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Dave and a rooster on his head
Photo of Boston Red Sox Slugger and Dave Silverbrand
 


Baseball's Precious Gift

On a muddy baseball field beneath the tropical sun, a Dominican child has been told to expect a new uniform, a glove, a bat, a pair of shoes, and with it, a chance to play game of which dreams are made. The children of El Limon, an impoverished village in the heart of Caribbean splendor, know that the ton of equipment is coming from Humboldt County, California, from people they may never meet. It's a Holiday lesson for all of us Visiting Santo Domingo years ago, I had given a baseball cap to a child in payment for taking his picture. I was swept away by his smile. I didn't realize then that baseball means so much more there than it does here. To children idolizing Dominican players like Sammy Sosa and Pedro Martinez, baseball is hope. For many, it is the father they never knew. With Little League advocate Rex Bohn's help two years ago, I took 400 pounds of baseball equipment to El Limon. Pulling on their jerseys, I saw boys and girls become pint-sized Cubs, Dodgers and Giants. I wanted to give them more. Sometimes there is no explaining dreams. I never played baseball and don't speak Spanish. Many people I know are not even sure where to find the Dominican Republic. It's near Cuba, by the way. And I had a hard time finding others to share the dream. I learned not to let go.

My boss at the time told me he would want to know how our company would benefit before he would get involved. Translation: "What's in it for us?" I didn't let go. Would-be sponsors said the same: "Great idea. Good luck." When I became its manager, I used CBS 6 public service time to promote "Cleats for Kids," a Humboldt County collection drive for old baseball equipment. People found me. They left goods at Eureka's Adorni Center and Sport and Cycle. Arcata and Redwood Empire Little Leagues offered money and equipment and Humboldt Crabs, the same. Visalia and Woodland delivered equipment and have promised more. Strangers sent cash and left baseballs and gloves at the station. A transient woman left a baseball bat. El Limon became a state of mind. I marvel at these last three months and the streaming-video of life passing by. We watched two deadly hurricanes and rocketing fuel prices. We watched Iraq's election as we prayed for our men and women there. My nephew joined the U.S. Army; he is in Baghdad now. Last month I lost my father. In counterpoint, I also experienced baseball's eternal Spring. I watched Saint Bernard's High School students packing 82 boxes of baseball equipment, watched Humboldt Moving and Storage transport it to the shipping company. Each box contained a note in Spanish that it was a gift from Humboldt County. I am told El Limon's Little Leaguers will receive it in January. And I pray one day to see them play baseball again. It may be that years from now, we will all see the results of our work, baseball players from a small village signed by major league teams. More realistically, however, we will know only that we did a good thing. That is, after all, what giving is all about. Through "Cleats for Kids," I have reaffirmed wonderful things about our Humboldt County home. One is that it nurtures fragile dreams. Cynics often question our visions: "What's your agenda? What's in it for you? What's in it for us?" But here, dreams have a way of rooting themselves. I have seen that passion over time in those who have helped the homeless. I have seen it in the people who protect abandoned pets and the man who loans bicycles to Arcata's commuters. I saw it in the man who picks up trash at a Cutten Little League ballpark. And through my project, I have seen those dreams manifested in many ways-- a bat here, an encouraging word there. Dreams are yours for the dreaming.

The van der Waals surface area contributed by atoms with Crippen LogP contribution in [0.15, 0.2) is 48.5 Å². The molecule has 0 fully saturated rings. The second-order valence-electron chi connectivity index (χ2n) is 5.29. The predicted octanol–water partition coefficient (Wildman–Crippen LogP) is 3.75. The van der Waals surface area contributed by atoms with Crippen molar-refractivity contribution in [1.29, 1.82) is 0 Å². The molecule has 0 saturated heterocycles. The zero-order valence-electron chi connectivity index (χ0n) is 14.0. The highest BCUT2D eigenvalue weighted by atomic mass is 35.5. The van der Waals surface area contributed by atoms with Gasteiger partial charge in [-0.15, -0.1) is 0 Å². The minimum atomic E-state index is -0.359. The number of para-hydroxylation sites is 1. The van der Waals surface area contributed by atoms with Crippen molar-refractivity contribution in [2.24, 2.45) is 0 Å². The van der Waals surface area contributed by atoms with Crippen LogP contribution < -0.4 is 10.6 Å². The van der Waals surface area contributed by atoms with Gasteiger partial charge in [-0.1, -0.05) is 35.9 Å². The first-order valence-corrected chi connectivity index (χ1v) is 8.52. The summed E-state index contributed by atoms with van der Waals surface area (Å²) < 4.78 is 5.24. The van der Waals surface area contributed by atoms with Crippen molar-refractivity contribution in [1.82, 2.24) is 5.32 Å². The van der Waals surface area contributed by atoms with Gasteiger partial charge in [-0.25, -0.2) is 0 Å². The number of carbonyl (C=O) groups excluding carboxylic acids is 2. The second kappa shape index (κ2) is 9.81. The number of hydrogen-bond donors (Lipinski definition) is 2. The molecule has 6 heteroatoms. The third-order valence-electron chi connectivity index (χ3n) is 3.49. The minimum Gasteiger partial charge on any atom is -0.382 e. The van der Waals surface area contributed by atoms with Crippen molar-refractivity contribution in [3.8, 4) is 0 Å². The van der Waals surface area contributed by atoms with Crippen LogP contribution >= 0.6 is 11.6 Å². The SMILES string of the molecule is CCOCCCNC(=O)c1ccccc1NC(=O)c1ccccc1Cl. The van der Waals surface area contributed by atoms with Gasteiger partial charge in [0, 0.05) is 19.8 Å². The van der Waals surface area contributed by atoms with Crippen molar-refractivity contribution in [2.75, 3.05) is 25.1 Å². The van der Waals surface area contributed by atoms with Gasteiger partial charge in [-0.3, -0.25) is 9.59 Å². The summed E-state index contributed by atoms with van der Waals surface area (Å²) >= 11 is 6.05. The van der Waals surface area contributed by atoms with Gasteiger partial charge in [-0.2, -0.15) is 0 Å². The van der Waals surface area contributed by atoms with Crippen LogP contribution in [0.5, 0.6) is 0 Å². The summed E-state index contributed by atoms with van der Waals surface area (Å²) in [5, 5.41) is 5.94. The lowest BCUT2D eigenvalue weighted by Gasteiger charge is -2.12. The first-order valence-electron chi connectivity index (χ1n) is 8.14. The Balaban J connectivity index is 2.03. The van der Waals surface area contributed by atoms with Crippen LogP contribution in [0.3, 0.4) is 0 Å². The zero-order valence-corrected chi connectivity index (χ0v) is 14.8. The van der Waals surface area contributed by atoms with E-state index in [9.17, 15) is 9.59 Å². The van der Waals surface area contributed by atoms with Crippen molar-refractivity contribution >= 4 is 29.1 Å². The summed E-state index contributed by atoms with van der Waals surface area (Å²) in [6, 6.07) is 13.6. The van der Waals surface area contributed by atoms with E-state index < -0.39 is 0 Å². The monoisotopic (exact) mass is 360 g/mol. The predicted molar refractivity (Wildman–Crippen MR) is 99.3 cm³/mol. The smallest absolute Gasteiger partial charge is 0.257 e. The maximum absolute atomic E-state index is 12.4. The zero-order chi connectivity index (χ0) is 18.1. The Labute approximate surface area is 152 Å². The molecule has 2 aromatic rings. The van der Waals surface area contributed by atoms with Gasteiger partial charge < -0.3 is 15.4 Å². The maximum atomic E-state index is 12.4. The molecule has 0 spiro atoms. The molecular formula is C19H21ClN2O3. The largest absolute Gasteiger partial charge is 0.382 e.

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Children of the Dominican Republic